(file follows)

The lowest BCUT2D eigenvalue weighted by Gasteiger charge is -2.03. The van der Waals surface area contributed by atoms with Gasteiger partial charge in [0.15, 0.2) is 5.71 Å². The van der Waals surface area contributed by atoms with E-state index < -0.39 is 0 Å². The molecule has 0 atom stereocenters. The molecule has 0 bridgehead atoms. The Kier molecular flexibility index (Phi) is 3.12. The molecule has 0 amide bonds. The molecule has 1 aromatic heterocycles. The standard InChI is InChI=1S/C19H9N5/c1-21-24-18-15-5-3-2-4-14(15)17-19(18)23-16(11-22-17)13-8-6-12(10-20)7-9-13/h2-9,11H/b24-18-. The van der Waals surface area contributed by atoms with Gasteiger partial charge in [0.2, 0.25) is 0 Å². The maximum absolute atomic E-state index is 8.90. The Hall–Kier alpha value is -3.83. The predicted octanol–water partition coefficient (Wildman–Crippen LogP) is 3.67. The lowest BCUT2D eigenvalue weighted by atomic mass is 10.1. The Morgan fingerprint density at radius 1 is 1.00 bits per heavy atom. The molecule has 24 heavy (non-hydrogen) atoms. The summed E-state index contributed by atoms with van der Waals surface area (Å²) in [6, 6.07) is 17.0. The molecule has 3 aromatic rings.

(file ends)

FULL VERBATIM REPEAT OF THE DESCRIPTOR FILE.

The lowest BCUT2D eigenvalue weighted by Gasteiger charge is -2.03. The van der Waals surface area contributed by atoms with Gasteiger partial charge in [0.15, 0.2) is 5.71 Å². The van der Waals surface area contributed by atoms with E-state index < -0.39 is 0 Å². The molecule has 0 atom stereocenters. The molecule has 0 bridgehead atoms. The Kier molecular flexibility index (Phi) is 3.12. The molecule has 0 amide bonds. The molecule has 1 aromatic heterocycles. The standard InChI is InChI=1S/C19H9N5/c1-21-24-18-15-5-3-2-4-14(15)17-19(18)23-16(11-22-17)13-8-6-12(10-20)7-9-13/h2-9,11H/b24-18-. The van der Waals surface area contributed by atoms with Gasteiger partial charge in [0.2, 0.25) is 0 Å². The maximum absolute atomic E-state index is 8.90. The Hall–Kier alpha value is -3.83. The predicted octanol–water partition coefficient (Wildman–Crippen LogP) is 3.67. The lowest BCUT2D eigenvalue weighted by atomic mass is 10.1. The Morgan fingerprint density at radius 1 is 1.00 bits per heavy atom. The molecule has 24 heavy (non-hydrogen) atoms. The summed E-state index contributed by atoms with van der Waals surface area (Å²) in [6, 6.07) is 17.0. The molecule has 3 aromatic rings.